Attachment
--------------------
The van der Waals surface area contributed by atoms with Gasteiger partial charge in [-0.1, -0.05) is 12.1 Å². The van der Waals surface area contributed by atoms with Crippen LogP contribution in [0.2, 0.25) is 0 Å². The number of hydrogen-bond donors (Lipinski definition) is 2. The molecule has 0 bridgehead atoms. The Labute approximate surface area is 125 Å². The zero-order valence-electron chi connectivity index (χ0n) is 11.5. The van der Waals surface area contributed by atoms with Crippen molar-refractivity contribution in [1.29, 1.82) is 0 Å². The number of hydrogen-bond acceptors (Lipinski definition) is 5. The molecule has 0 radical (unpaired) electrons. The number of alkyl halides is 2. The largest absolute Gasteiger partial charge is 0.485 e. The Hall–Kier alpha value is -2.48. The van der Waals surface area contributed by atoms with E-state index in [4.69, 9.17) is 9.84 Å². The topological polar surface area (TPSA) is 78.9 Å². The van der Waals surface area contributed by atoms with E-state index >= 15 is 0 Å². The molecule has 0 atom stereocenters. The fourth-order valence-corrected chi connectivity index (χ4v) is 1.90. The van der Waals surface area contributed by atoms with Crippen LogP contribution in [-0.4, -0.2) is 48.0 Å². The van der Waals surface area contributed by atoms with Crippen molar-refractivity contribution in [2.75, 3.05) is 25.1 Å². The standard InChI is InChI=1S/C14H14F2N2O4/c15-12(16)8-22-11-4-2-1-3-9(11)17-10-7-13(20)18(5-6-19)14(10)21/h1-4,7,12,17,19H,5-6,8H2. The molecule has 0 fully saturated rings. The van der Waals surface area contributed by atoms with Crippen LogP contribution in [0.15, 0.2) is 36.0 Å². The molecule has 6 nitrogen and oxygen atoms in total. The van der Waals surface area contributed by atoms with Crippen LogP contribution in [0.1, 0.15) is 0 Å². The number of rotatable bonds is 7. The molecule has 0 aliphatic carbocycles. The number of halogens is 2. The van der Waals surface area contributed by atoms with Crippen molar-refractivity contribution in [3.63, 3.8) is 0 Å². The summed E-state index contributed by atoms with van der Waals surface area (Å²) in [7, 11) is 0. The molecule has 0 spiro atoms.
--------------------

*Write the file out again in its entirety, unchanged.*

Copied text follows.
The van der Waals surface area contributed by atoms with Gasteiger partial charge in [-0.1, -0.05) is 12.1 Å². The van der Waals surface area contributed by atoms with Crippen LogP contribution in [0.2, 0.25) is 0 Å². The number of hydrogen-bond donors (Lipinski definition) is 2. The molecule has 0 bridgehead atoms. The Labute approximate surface area is 125 Å². The zero-order valence-electron chi connectivity index (χ0n) is 11.5. The van der Waals surface area contributed by atoms with Crippen molar-refractivity contribution in [1.29, 1.82) is 0 Å². The number of hydrogen-bond acceptors (Lipinski definition) is 5. The molecule has 0 radical (unpaired) electrons. The number of alkyl halides is 2. The largest absolute Gasteiger partial charge is 0.485 e. The Hall–Kier alpha value is -2.48. The van der Waals surface area contributed by atoms with E-state index in [4.69, 9.17) is 9.84 Å². The topological polar surface area (TPSA) is 78.9 Å². The van der Waals surface area contributed by atoms with E-state index >= 15 is 0 Å². The molecule has 0 atom stereocenters. The fourth-order valence-corrected chi connectivity index (χ4v) is 1.90. The van der Waals surface area contributed by atoms with Crippen LogP contribution in [-0.4, -0.2) is 48.0 Å². The van der Waals surface area contributed by atoms with Crippen molar-refractivity contribution in [2.75, 3.05) is 25.1 Å². The standard InChI is InChI=1S/C14H14F2N2O4/c15-12(16)8-22-11-4-2-1-3-9(11)17-10-7-13(20)18(5-6-19)14(10)21/h1-4,7,12,17,19H,5-6,8H2. The molecule has 0 fully saturated rings. The van der Waals surface area contributed by atoms with Crippen LogP contribution in [0.15, 0.2) is 36.0 Å². The molecule has 6 nitrogen and oxygen atoms in total. The van der Waals surface area contributed by atoms with Crippen LogP contribution in [0.1, 0.15) is 0 Å². The number of rotatable bonds is 7. The molecule has 0 aliphatic carbocycles. The number of halogens is 2. The van der Waals surface area contributed by atoms with Crippen molar-refractivity contribution in [3.63, 3.8) is 0 Å². The summed E-state index contributed by atoms with van der Waals surface area (Å²) in [7, 11) is 0. The molecule has 0 spiro atoms.